Newcastle United and the questionable value of their profit

This morning, Newcastle United have announced that during the financial year between June 2013 and June 2014 the club made a record profit of £18.7m.

“I am pleased to report a positive set of results which confirms the healthy financial position the Club now finds itself in and is a reflection of the prudent and measured manner in which we operate.

The Club benefits from a supportive owner and is financially stable. This gives us a strong platform from which to grow, both on and off the pitch, a result of which means, as we move forward, we are able to net spend on the playing squad and invest in other areas of the business.”

(The Mirror).

That’s Lee Charnley, Managing Director at St James’ Park, with a slightly euphemistic spin on this morning’s announcement.

Fans take a more active interest in their club’s accounts in 2015 and it’s no longer deemed an irrelevance.  Some supporters’ concerns still don’t stretch beyond the pitch, but there are many who see financial performance as a future indicator and who, subsequently, are aware of what appears on these balance sheets.

Superficially, then, the news out of Newcastle this morning should please the natives.  A profit is a good thing, clearly, a record profit is even better.

But this is Newcastle United and nothing in that world is really ever as it seems.

This is the fourth successive year in which the club have made a profit and there has to be a point eventually at which that means something to the supporters.  We are all aware of the recklessness that has punctuated football over the last decade and so, as a consequence, we are urged to admire anything resembling prudence.

“But what about Leeds, what about Portsmouth…?”

Yes, yes, yes.

It’s irritating how often this discussion is separated into two opposing extremes, the insinuation being that clubs only ever have a choice between being ambitionless cash-hoarders or reckless, bankruptcy-seeking catastrophes.

I am not a Newcastle United fan, therefore the club’s future is ultimately of little concern to be me beyond the precedent it’s currently setting, but it seems reasonable to ask what the end-game is in the North-East.

The club is well-run as a business, but that has come at the cost of its identity.  Heaven knows what the supporters think, but the outside association with this organisation is no longer sporting.  When Newcastle United are mentioned now, first you think of Mike Ashley, then SportsDirect, then the uber-branding inside the stadium.  Then, maybe, you remember that they also play football.

That can’t be right.

The ‘sound business structure’ line from Newcastle has grown very tired.  Fans can be unrealistic sometimes and they can demand too much spending or fail to recognise the perils attached to aggressive transfer policy, but this isn’t an example of that.  After four successive years of profit - and now a decadent new broadcasting contract on the horizon - where is the suggestion that a new day is about to begin?

Or, in more basic terms, what has this all been in aid of?  What is Mike Ashley actually working towards?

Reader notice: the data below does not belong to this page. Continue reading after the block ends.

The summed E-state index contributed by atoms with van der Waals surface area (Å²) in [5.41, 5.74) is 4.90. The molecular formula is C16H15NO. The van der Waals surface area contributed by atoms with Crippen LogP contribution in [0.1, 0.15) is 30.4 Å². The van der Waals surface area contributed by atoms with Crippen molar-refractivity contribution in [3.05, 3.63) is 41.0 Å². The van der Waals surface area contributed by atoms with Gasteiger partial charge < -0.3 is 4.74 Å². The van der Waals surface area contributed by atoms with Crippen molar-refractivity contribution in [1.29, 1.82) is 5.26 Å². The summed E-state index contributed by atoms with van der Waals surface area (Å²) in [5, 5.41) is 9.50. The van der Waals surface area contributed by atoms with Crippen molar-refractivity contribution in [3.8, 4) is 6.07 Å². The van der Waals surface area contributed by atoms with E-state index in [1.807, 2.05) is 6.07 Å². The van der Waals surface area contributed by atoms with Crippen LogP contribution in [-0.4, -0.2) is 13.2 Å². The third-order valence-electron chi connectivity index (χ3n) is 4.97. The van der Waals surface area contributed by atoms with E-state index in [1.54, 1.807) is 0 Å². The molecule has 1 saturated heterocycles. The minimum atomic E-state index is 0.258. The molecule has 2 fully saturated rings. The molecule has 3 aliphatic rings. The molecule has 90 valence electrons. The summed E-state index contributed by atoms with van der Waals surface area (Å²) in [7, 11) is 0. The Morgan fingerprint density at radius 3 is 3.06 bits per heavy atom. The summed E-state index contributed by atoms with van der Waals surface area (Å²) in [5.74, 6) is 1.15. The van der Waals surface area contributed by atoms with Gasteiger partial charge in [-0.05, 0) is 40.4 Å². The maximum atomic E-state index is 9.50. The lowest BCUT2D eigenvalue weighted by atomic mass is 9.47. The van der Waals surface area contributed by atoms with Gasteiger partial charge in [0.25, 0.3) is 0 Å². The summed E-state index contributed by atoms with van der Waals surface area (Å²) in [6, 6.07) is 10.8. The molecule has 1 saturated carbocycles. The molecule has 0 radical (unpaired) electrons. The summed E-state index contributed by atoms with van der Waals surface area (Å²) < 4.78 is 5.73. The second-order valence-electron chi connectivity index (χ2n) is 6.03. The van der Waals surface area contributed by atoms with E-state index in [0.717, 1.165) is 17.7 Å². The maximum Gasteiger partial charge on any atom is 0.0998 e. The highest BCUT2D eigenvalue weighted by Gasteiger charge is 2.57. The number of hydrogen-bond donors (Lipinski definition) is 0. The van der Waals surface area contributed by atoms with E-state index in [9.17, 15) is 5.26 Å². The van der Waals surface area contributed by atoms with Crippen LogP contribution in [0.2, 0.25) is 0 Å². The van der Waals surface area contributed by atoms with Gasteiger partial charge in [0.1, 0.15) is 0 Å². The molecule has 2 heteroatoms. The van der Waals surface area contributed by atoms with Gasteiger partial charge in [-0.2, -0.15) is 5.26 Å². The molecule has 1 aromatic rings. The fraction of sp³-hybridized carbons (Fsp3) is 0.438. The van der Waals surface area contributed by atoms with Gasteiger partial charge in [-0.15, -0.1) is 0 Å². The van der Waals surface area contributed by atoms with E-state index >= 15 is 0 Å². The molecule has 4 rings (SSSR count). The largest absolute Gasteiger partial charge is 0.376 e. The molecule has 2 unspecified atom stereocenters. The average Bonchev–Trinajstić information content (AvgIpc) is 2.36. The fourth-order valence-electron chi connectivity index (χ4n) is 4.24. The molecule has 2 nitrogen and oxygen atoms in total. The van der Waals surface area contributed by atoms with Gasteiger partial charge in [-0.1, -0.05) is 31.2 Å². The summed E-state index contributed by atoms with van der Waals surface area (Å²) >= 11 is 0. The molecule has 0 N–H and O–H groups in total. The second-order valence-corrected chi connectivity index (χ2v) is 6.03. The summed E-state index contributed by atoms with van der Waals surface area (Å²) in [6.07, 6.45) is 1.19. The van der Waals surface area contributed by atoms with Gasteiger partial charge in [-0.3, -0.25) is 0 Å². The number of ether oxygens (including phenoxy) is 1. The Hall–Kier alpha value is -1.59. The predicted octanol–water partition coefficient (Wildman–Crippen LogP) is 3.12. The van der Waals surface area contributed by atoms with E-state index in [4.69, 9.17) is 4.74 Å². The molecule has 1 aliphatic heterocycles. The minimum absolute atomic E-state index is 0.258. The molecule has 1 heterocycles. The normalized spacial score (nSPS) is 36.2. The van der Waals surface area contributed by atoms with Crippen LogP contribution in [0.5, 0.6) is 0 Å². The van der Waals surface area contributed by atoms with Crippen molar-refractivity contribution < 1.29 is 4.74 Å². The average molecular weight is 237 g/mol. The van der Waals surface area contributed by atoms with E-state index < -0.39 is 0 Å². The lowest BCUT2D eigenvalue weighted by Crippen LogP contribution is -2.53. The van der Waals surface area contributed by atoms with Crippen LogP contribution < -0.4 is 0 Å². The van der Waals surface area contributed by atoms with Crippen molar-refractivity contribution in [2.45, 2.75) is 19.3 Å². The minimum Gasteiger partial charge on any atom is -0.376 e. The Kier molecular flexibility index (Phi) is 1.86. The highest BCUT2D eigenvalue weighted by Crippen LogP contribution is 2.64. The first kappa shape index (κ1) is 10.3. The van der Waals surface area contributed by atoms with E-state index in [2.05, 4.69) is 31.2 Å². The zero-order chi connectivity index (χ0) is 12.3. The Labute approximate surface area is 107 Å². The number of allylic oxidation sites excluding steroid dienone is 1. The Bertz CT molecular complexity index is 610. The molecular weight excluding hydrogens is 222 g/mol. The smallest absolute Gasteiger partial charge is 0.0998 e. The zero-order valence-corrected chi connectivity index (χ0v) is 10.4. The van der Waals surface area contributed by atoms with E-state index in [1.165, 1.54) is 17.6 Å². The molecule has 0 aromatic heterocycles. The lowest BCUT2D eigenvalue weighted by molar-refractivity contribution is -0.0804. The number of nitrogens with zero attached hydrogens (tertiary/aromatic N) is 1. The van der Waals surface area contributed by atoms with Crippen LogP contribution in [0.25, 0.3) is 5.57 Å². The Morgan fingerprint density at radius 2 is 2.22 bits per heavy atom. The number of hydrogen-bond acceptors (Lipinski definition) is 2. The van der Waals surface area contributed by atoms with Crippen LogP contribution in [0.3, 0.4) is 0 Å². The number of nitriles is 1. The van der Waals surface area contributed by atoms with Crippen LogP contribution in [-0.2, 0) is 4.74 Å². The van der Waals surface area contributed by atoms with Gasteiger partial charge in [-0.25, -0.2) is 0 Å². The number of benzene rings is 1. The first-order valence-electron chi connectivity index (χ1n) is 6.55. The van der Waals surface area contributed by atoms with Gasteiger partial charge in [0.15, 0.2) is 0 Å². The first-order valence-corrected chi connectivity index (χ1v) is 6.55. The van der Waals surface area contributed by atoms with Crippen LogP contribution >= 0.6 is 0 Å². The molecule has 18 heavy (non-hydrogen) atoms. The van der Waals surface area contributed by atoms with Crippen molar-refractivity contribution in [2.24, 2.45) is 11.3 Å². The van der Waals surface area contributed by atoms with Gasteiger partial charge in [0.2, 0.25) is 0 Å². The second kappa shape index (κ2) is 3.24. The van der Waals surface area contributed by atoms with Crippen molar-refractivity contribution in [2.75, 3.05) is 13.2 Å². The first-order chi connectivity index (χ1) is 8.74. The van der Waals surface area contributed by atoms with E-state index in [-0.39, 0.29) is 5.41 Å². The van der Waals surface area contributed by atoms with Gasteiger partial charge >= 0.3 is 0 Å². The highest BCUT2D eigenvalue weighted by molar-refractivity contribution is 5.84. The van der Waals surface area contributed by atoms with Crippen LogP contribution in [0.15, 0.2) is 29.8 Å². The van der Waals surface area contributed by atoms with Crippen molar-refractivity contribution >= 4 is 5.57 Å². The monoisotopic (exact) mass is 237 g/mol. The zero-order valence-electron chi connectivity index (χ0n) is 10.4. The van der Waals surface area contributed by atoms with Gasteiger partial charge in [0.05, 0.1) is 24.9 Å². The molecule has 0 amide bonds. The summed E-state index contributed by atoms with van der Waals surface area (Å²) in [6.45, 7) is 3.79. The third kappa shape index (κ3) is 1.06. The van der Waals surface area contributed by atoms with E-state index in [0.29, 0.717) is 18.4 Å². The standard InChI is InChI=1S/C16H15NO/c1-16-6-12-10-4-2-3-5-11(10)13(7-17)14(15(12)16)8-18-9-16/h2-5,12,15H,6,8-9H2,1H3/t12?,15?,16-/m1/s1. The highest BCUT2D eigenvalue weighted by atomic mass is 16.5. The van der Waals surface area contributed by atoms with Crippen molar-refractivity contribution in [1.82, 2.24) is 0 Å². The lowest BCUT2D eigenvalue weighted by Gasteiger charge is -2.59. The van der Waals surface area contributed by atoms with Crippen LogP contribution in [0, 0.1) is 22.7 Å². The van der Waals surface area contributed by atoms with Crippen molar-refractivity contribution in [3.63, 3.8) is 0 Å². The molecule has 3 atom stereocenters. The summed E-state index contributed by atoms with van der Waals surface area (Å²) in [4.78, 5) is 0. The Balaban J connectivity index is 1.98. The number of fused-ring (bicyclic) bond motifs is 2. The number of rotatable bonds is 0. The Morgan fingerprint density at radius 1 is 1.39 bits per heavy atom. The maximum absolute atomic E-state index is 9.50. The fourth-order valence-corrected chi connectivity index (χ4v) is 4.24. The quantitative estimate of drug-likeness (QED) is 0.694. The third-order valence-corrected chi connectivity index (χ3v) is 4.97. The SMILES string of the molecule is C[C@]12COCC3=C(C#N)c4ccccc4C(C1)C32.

We all experience periods of enforced frugality in our lives and we all recognise that there are times when it’s right to bank pay-cheques rather than to spend them, but those moments usually occur within the context of a greater aim.

A holiday, maybe, or a down-payment on a new house - perhaps something more simple like a new television?

When is Newcastle United’s new television day going to be?

Back in October 2014, plans for a new training complex received council approval - and that does represent infrastructural improvement - but progress with that, or at least the type that would vindicate budgetary caution, seems very scarce.

Newcastle have cast themselves as a particular type of club.  The realities of the Premier League mean that a team of their size will likely never challenge for the title again, but you still expect a degree of mobility - and that’s not in any way apparent.

They buy to sell, they exist to collect.

The pertinent question, therefore, is after how many successive years of profit will that change?  How large does the television contract have to get before Newcastle start behaving like a football club again?

Where is the pay-off for all this self-celebrated prudence?

Follow @SebSB

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1 Comment on "Newcastle United and the questionable value of their profit"

  1. sickandtired | Mar 30, 2015 at 3:02 pm |

    Seb - the simple fact is the numbers don’t add up.
    13/14 NUFC signed no one other than Kemen (a kid). Remy & L De Jong were on loan with atotal outlay for all three of probably around 3 million. Outgoings (including Cabaye) resulted in around 19 million profit on player trading that year.
    12/13 accounts showed pre tax profit of 9.9 million on a turnover of 95.9 million. So, he then further reduced costs, he reduced the wage bill, he signed no one, and he neither built or improved infrastructure.
    All revenues were up except Matchday (down 7% or 2 mil or so) due to less games from not being in the Europa Cup like 12/13.
    How can profit increase to only 18.7 million under those circumstances when turnover rose to 129.7 million?
    Unless he paid himself back some of his ‘loan’ then there’s a big black hole to be answered for.

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